A well-draining vessel will also help you wick away additional water from the soil and create a conducive environment for your thyme to develop.


Thyme Plants hate too much water and are relatively drought-resistant. The hardiness of thyme means it requires water only when the soil is completely dry. 

Ensure not to overwater your thyme, and let the soil dry out adequately before watering again. If you’re planting thyme indoors or in containers, make sure they have good drainage to keep the soil dry. To get the best from your plant, water it once in two weeks or once a month. 

Its drought-tolerant nature makes it perfect for people that don’t have much time to give,  so don’t worry if you miss days or weeks without giving it water.

A pot with thyme in a garden

Temperature and Humidity

When it comes to temperature, thyme develops tremendously without stress. It can endure all seasons of the year until there is frost, which makes them inactive. If it receives more sun, its flavours will get stronger.

They grow vibrantly throughout the summer months – the same period their flowers come out in full bloom.


You can fertilise the plants with organic matter like compost in the early spring

Using a water-soluble fertiliser will prevent the plant from producing much foliage, reducing its fragrant oils. After this, your plant can thrive even without constant attention. 

Propagating thyme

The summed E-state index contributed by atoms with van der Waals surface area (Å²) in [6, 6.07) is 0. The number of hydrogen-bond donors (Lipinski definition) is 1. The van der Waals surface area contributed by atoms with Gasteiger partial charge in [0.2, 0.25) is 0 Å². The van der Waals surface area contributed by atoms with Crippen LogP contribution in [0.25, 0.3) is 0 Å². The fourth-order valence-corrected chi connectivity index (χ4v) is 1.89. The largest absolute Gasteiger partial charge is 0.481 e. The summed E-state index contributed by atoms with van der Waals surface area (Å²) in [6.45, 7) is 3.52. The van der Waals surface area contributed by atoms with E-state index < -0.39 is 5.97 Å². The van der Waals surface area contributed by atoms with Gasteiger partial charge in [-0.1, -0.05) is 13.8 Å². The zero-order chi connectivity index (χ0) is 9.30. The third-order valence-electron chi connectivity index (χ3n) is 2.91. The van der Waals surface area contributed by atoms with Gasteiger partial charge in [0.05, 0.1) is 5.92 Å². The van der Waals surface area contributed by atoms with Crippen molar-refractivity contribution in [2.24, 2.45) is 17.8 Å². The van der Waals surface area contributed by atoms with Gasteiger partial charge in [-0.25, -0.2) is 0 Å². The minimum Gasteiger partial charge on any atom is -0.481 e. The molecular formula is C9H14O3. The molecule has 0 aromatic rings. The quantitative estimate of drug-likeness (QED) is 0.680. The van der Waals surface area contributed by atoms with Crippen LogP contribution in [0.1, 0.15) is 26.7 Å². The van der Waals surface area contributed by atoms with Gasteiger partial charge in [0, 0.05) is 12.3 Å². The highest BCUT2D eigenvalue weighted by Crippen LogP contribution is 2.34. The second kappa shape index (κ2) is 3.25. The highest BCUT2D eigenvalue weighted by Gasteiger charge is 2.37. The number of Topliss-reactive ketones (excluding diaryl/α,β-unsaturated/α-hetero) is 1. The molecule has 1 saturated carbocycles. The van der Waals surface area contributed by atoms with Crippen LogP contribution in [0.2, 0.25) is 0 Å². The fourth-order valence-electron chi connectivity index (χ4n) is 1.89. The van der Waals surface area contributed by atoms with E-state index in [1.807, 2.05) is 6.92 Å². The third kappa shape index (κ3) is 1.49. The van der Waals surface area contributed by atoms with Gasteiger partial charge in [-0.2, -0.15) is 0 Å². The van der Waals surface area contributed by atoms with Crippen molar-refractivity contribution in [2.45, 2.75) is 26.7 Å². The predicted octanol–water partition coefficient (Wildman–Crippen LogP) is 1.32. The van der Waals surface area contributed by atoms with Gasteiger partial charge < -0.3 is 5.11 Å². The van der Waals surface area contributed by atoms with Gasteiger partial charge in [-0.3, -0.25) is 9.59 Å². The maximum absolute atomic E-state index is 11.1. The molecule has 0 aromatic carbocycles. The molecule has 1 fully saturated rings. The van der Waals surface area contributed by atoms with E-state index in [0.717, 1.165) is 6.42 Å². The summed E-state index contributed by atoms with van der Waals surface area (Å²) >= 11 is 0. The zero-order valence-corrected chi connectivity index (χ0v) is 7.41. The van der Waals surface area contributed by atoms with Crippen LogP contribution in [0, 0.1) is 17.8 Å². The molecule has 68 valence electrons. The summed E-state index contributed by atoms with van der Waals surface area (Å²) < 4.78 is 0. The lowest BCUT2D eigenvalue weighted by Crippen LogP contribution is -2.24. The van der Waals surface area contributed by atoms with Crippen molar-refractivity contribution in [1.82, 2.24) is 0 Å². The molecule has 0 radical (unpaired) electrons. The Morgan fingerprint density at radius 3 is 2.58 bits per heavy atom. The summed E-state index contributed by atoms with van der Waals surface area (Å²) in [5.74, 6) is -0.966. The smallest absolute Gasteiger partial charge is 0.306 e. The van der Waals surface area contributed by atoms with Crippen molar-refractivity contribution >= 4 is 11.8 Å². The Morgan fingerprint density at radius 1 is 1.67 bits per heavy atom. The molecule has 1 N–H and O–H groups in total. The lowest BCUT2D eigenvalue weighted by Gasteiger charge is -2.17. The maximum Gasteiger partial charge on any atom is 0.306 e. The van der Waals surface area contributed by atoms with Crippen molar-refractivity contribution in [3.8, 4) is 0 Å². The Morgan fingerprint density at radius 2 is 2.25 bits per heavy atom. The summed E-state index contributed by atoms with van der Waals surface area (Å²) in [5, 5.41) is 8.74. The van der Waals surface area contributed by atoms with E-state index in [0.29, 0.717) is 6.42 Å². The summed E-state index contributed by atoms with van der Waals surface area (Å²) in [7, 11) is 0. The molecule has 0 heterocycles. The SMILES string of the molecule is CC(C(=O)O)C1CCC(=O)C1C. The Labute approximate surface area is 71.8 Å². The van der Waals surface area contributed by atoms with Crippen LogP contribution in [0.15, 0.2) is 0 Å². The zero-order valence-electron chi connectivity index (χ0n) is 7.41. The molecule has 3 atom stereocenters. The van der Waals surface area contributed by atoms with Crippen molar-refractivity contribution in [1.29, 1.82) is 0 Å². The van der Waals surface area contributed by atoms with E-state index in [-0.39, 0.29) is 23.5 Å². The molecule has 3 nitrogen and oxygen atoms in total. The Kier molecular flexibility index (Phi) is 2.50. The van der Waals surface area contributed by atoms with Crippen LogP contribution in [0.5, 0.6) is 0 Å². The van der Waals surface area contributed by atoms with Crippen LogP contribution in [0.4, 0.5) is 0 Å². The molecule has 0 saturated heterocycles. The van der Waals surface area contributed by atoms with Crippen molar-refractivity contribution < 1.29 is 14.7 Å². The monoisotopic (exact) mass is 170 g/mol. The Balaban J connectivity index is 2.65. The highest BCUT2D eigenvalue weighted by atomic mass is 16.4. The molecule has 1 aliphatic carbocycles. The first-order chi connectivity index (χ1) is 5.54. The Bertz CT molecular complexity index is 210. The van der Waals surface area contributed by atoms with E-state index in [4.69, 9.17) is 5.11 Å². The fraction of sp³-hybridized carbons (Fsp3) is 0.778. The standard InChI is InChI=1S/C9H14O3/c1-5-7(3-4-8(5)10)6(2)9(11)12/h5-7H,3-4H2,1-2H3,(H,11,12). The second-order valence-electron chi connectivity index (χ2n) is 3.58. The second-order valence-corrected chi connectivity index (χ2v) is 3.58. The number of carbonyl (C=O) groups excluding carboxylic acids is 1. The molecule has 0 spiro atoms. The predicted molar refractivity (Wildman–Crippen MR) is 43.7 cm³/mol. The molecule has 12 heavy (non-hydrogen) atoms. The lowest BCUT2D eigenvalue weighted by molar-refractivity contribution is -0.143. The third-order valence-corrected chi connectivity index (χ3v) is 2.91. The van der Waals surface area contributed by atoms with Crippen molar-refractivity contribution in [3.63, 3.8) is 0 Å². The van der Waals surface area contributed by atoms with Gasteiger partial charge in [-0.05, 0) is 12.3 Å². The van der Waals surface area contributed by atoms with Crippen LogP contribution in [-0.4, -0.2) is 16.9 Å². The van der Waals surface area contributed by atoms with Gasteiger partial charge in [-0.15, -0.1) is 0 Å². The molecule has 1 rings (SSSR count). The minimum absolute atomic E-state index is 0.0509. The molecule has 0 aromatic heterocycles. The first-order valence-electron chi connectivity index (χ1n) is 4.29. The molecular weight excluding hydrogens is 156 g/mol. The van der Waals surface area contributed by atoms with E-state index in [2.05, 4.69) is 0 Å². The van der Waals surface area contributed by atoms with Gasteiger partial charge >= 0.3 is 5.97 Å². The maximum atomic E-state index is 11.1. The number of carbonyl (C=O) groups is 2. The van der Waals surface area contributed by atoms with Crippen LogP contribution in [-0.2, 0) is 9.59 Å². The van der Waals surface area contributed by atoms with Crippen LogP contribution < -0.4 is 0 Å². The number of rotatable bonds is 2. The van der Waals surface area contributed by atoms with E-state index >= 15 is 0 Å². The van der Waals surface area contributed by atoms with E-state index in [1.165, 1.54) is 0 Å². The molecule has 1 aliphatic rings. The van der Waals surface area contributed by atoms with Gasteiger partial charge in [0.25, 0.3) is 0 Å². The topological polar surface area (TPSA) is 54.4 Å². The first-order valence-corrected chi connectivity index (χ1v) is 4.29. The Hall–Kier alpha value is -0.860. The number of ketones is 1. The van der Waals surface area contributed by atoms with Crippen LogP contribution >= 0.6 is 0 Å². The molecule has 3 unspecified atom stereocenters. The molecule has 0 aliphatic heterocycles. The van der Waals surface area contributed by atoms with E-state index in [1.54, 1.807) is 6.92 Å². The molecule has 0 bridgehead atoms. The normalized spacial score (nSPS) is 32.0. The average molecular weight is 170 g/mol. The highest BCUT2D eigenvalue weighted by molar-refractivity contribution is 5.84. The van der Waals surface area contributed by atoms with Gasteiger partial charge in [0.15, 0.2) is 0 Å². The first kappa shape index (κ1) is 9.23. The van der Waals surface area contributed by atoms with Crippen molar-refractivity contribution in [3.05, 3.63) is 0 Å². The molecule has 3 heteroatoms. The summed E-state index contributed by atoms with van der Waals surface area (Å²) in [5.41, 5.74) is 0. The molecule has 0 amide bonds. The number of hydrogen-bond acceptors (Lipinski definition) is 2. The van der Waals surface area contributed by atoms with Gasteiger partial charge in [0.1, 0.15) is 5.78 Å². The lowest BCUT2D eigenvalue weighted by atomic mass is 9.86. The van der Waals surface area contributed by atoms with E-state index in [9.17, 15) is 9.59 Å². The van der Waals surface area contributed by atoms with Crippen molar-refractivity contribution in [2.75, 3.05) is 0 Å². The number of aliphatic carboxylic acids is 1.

Despite being an easy plant to grow and manage, thyme is difficult to propagate from seeds, so the best and more common strategy is to take some cuttings

Gently cut off a well-established stem of 15cm in length. The branches should have new growth, but the bottom part can be more mature.

Remove all the leaves, about 2 – 3 sets. Then, plant the cutting in a container filled with ordinary potting soil mixed with sand. Cover the container with plastic wrap to keep the humidity in there.

Place the container in a location with bright indirect sunlight. Ensure you keep the soil moist until it starts growing. 

Remove the plastic wrap to allow the cutting to take in some air. You should see the development of a root system. Check to make sure it is sufficient to transplant into a larger pot or directly into the garden.

Common Pests and Diseases

Luckily for newbie gardeners, thyme has no serious threats when it comes to pests or diseases, but it can develop root rot or grey mould (Botrytis cinerea). These diseases occur when you grow thyme in soil that contains lots of moisture. 

During cold winters, remember to lightly mulch around plants to prevent moisture from sitting at the plant base.

The symptoms of grey mould include grey or brown spots on leaves, causing them to wilt. 

Also, avoid planting thyme in dense or nutrient-filled soil. The more water your plants have, the more susceptible they are to infections. 

Finally, space out the plants to allow air circulation, and don’t forget to keep them neat by removing debris, cuttings, and dead leaves.

Harvesting and Storing Thyme

Harvesting these plants can be done anytime. You can harvest thyme in the summer, but also as late as the fall. Fresh thyme is ready for harvest right before its flowers open and tastes best when gathered in the morning. 

Container with fresh thyme in the garden